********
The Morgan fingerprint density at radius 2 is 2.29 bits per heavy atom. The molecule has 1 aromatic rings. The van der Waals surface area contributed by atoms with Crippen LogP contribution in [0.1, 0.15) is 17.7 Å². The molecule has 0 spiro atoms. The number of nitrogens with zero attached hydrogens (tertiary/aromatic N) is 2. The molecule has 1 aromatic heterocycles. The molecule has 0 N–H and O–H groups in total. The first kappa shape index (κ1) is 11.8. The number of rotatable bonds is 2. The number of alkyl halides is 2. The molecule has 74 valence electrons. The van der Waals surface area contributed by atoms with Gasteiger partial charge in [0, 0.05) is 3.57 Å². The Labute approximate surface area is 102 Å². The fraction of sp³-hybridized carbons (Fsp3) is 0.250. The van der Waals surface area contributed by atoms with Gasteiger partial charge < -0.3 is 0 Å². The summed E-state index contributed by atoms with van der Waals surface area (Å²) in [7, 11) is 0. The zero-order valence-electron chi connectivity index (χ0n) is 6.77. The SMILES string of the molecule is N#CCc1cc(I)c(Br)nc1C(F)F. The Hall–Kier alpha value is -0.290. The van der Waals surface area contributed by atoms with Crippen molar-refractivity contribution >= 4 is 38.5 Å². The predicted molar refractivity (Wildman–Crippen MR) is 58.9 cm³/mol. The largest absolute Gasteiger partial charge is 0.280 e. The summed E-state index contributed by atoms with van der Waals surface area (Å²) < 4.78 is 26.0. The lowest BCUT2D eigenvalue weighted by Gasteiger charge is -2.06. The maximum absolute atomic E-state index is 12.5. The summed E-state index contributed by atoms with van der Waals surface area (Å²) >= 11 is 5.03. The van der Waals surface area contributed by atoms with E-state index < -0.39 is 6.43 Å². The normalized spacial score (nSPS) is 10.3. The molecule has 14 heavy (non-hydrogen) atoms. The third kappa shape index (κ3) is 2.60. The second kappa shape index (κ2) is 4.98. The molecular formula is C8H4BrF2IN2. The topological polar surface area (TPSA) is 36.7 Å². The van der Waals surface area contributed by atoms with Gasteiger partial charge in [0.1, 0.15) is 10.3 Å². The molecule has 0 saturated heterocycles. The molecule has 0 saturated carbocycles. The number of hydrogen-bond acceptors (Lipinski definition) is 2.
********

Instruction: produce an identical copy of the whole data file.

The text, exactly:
The Morgan fingerprint density at radius 2 is 2.29 bits per heavy atom. The molecule has 1 aromatic rings. The van der Waals surface area contributed by atoms with Crippen LogP contribution in [0.1, 0.15) is 17.7 Å². The molecule has 0 spiro atoms. The number of nitrogens with zero attached hydrogens (tertiary/aromatic N) is 2. The molecule has 1 aromatic heterocycles. The molecule has 0 N–H and O–H groups in total. The first kappa shape index (κ1) is 11.8. The number of rotatable bonds is 2. The number of alkyl halides is 2. The molecule has 74 valence electrons. The van der Waals surface area contributed by atoms with Gasteiger partial charge in [0, 0.05) is 3.57 Å². The Labute approximate surface area is 102 Å². The fraction of sp³-hybridized carbons (Fsp3) is 0.250. The van der Waals surface area contributed by atoms with Gasteiger partial charge < -0.3 is 0 Å². The summed E-state index contributed by atoms with van der Waals surface area (Å²) in [7, 11) is 0. The zero-order valence-electron chi connectivity index (χ0n) is 6.77. The SMILES string of the molecule is N#CCc1cc(I)c(Br)nc1C(F)F. The Hall–Kier alpha value is -0.290. The van der Waals surface area contributed by atoms with Crippen molar-refractivity contribution >= 4 is 38.5 Å². The predicted molar refractivity (Wildman–Crippen MR) is 58.9 cm³/mol. The largest absolute Gasteiger partial charge is 0.280 e. The summed E-state index contributed by atoms with van der Waals surface area (Å²) < 4.78 is 26.0. The lowest BCUT2D eigenvalue weighted by Gasteiger charge is -2.06. The maximum absolute atomic E-state index is 12.5. The summed E-state index contributed by atoms with van der Waals surface area (Å²) >= 11 is 5.03. The van der Waals surface area contributed by atoms with E-state index < -0.39 is 6.43 Å². The normalized spacial score (nSPS) is 10.3. The molecule has 14 heavy (non-hydrogen) atoms. The third kappa shape index (κ3) is 2.60. The second kappa shape index (κ2) is 4.98. The molecular formula is C8H4BrF2IN2. The topological polar surface area (TPSA) is 36.7 Å². The van der Waals surface area contributed by atoms with Gasteiger partial charge in [0.1, 0.15) is 10.3 Å². The molecule has 0 saturated heterocycles. The molecule has 0 saturated carbocycles. The number of hydrogen-bond acceptors (Lipinski definition) is 2.